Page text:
Eugene Weekly : Design Matters : 5.15.08

Flyover Envy
Beauty is in the budget?

I think it must have been flyover envy that finally did it. You’ll recall we were being told that ODOT’s I-5 bridge budget just wouldn’t support anything approaching the signature bridge we’d been led to believe was coming. And couldn’t we please try to imagine a John Hancock that didn’t have to attract notice or become a symbol of anything special — such as crossing the Willamette at Eugene or entering or leaving the Willamette Valley?

So I wrote a “Design Matters” on having a cable-stayed bridge for our I-5 crossing and included an image showing how beautiful they really they are (4/17/07).

Could there be a greater contrast — I hoped people would see for themselves — between three lovely cabled sails over the Willamette and the routine, standardized highway overpass construction we were expected to open wide and swallow?

But the ODOT team hunkered down, assuring us that matters of taste were best left in our individual mouths. “Beauty,” they carefully explained, “was in the budget of the beholder,” and they were doing the beholding for our own fiscal good. But if we’d be patient, they’d soon be at a place where people could help make some of the design decisions.

With respect to bridge type, they were vintage Henry Ford: We could have any color car as long as it was black. But they’d especially like more public input about the shape of the piers that would hold up the overpass-like bridge types that they’d decided were affordable. And did we think the concrete spans might be enhanced with the hint of an arch?

Hearts sank.

It’s an old story and hard to fathom. But there really are still those who believe that design is something to be added on after the important decisions have been made. They’ll insist that “architecture is merely the cosmetic that is painted on the face of engineering.” And paraphrase my worst nightmare: “When I hear the word aesthetics, I reach for my revolver.”

Can you imagine eating a meal solely for the calories it provides without a thought about how it looks or tastes? Would you buy a sexless car? Or a dress solely for the practicality of its fabric, without a thought about its style, color, fit or feel, and then have someone say as an afterthought about design, “You could add a few flowers on the outside as a signal that you’re still in bloom.”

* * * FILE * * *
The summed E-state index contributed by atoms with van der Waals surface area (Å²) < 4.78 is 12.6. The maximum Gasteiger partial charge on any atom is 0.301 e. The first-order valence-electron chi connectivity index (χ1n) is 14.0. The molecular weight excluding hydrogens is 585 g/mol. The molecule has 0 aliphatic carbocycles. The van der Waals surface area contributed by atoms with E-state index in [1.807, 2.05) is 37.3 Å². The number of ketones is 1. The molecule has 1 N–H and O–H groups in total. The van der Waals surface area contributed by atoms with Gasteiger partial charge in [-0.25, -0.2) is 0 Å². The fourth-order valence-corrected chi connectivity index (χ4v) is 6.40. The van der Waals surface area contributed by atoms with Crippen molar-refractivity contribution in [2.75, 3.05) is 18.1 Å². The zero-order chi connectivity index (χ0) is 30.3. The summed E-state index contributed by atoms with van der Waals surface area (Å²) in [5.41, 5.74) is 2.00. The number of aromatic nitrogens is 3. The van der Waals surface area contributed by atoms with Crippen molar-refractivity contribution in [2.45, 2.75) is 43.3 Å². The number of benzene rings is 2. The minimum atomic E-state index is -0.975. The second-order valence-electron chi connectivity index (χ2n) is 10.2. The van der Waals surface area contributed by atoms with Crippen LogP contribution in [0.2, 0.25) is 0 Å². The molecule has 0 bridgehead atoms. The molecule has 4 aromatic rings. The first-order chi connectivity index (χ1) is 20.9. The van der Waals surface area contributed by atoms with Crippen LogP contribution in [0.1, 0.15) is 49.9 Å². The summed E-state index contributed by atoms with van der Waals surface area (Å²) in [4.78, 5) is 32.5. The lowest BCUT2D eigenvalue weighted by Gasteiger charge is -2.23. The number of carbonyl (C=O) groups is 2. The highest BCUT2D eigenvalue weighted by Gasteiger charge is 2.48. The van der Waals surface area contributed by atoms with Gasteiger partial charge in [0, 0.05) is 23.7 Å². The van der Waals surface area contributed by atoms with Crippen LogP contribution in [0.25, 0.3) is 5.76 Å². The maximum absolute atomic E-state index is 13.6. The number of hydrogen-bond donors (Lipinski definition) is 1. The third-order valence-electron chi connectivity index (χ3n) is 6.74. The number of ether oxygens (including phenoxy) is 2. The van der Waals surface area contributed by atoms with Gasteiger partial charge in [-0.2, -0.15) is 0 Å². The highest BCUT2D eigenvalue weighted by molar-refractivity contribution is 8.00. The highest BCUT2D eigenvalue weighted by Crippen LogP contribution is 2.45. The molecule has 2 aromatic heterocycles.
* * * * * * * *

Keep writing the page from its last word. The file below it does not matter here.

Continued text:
This mindset is still creeping about. It’s not just in transportation engineers conceiving river-crossing problems too narrowly, purposefully leaving out such small matters as, say, creating a city entrance or making something capable of becoming the symbol of our city. Have they forgotten that they walk in the footsteps of Oregon’s Conde B. McCullough, who left us with coastal bridges without peers?

Sadly, it is a widespread virus that lurks in the qualitatively challenged. It causes those infected to become quite uncomfortable when they are pushed into a world of considerations that aren’t immediately and readily quantifiable. In larger institutions, such as ODOT, that virus is further transmitted into communities through good soldiering. Good soldier training enables the making of straight-faced, well-rehearsed — and especially budget-bound — excuses that justify leaving out whole regions of project qualities that create meaning in people’s lives.

My mailman, the one with the jaunty beret, knows this. “I loved your article in EW about having a beautiful, cable-stayed bridge across the Willamette,” he surprised me with one morning as he handed me the mail. It made my day!

He knew intuitively that to be a real designer, a bridge designer — any designer — is to travel beyond budget efficiency, over and beyond good management and value engineering — and go where no excusifying, qualitatively challenged and handwringing bureaucrat has gone before.


John Brombaugh, our inspired local organ maker, happily reminisced that back in 1961 he had proposed to his wife on a Johann Roebling cable bridge in Cincinnati, Ohio. It was a wonderful bridge they crossed together on that blustery day, he said, similar to Roebling’s world famous Brooklyn Bridge in New York City. Did I think we had a chance to have anything that special built here?

“Only if people pay attention and care enough,” I replied. “Only if the people on the technical and advisory committees speak up. Only if our overwhelmed public officials and well-placed congressman make it their priority.”

Most people won’t know the difference until they see it. But then it will be too late. And this only happens once every 50 years. And then along came Gary Rayor and Jiri Strasky’s cable-stayed pedestrian bridge at Beltline. You have to appreciate the irony of finally landing an impressive bridge structure and then having it turn out to be a gateway to Gateway and the entrance to sprawl instead of ennobling the crossing of the Willamette River.

Nevertheless, this was a nudge the I-5 bridge design needed. Concrete arches were quietly raised up above the roadbed, giving the span a bridge-like look and feel at last. This through-arch type bridge will be a little more expensive, we are told, but then we’re worth it, especially if we’ll just shut up about cable-stayed bridges and city entrances and let them get those big trucks rolling.


Jerry Diethelm is a Eugene architect, landscape architect and planning and urban design consultant, and UO professor emeritus of architecture and landscape architecture.